A Guy Wrote A Letter To The Women In His Engineering Class
A senior engineering student at Eastern Washington University in the US, Jared Mauldin, wrote an honest letter to his campus newspaper about how women in his classes aren't his equals.
It made the point that women who choose to pursue STEM (Science, Tech, Engineering and Maths) fields are unequal to men, but nor for the reasons you'd assume.
Jared wrote that women aren't less apt than men, but they aren't given the same privileges and opportunities that their male counterparts are.
"I did not, for example, grow up in the world that discouraged me from focusing on hard science," Mauldin wrote.
"Nor did I live in a society that told me not to get dirty, or said I was bossy for exhibiting leadership skills."
He commends his female peers for persisting through hardships they've endured in a male-dominated field.
He posted on his Facebook page about the inspiration for the letter:
"The particular story that really had an impact had to do with Holly Jeanneret.
"When Holly and I started Calculus 1, I quickly realised (sic) that while I was good at math, she was better; a lot better.
"Holly consistently outscored me on exams and homework assignments; she understood the concepts on a level I couldn’t match.
"However, I often saw other men walk right past her and wander around the class looking for another partner.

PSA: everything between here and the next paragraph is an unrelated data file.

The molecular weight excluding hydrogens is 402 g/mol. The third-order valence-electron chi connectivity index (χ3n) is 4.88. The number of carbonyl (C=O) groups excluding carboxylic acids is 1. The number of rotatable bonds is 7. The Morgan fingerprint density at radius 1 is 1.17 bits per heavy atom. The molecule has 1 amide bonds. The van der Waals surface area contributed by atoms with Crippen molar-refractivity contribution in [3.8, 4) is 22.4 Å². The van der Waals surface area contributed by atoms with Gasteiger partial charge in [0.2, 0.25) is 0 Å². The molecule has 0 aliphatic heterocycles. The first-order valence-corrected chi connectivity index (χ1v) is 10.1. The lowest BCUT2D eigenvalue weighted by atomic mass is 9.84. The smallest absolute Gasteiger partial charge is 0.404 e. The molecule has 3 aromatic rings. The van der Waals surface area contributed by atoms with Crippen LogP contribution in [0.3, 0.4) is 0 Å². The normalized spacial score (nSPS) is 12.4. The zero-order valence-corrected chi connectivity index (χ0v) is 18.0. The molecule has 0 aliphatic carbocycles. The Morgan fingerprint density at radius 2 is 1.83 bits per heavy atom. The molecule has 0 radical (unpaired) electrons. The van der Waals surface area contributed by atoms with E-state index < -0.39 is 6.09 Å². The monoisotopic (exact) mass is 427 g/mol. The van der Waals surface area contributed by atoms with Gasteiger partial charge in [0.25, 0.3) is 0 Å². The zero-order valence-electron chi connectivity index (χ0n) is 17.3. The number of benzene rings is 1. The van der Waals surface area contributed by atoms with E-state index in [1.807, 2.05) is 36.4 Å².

"If they did partner with her, they were hyper-critical, they talked over her, they talked directly to me and barely acknowledged she was there.
"If Holly disagreed on an answer, instead of looking at both answers to find out who had done something wrong, as was common when I worked with other men, I saw them jump to the conclusion that she must be wrong.
"It wasn’t just Holly either. Since then I have seen the same behavior from men in nearly every class."
He also said:
"We can’t know what it feels like to grow up in a society where these subtle slights are the norm; a society where women have become so accustomed to them that they can only recall the major ones.
"We cannot empathise (sic), and our experiences are not the same, but we can listen and try to understand. From there, we can act."